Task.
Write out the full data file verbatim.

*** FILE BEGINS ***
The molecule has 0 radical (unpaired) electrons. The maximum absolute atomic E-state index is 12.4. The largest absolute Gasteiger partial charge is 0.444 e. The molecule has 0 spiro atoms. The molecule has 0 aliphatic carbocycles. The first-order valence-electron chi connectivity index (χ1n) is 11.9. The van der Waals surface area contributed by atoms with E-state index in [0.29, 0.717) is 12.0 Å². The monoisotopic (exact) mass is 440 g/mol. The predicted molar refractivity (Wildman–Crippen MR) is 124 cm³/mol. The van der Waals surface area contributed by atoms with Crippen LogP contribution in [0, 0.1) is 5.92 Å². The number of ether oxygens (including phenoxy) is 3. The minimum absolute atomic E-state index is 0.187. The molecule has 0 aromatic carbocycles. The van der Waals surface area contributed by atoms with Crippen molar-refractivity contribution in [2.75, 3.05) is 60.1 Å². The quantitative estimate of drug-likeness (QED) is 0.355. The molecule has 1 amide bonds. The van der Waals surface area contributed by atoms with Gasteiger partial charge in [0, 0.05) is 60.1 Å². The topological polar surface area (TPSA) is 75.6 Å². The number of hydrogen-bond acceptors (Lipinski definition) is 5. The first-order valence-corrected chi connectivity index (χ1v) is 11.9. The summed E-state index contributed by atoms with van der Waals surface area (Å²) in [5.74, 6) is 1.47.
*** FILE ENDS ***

The molecule has 0 radical (unpaired) electrons. The maximum absolute atomic E-state index is 12.4. The largest absolute Gasteiger partial charge is 0.444 e. The molecule has 0 spiro atoms. The molecule has 0 aliphatic carbocycles. The first-order valence-electron chi connectivity index (χ1n) is 11.9. The van der Waals surface area contributed by atoms with E-state index in [0.29, 0.717) is 12.0 Å². The monoisotopic (exact) mass is 440 g/mol. The predicted molar refractivity (Wildman–Crippen MR) is 124 cm³/mol. The van der Waals surface area contributed by atoms with Crippen LogP contribution in [0, 0.1) is 5.92 Å². The number of ether oxygens (including phenoxy) is 3. The minimum absolute atomic E-state index is 0.187. The molecule has 0 aromatic carbocycles. The van der Waals surface area contributed by atoms with Crippen molar-refractivity contribution in [2.75, 3.05) is 60.1 Å². The quantitative estimate of drug-likeness (QED) is 0.355. The molecule has 1 amide bonds. The van der Waals surface area contributed by atoms with Gasteiger partial charge in [0, 0.05) is 60.1 Å². The topological polar surface area (TPSA) is 75.6 Å². The number of hydrogen-bond acceptors (Lipinski definition) is 5. The first-order valence-corrected chi connectivity index (χ1v) is 11.9. The summed E-state index contributed by atoms with van der Waals surface area (Å²) in [5.74, 6) is 1.47.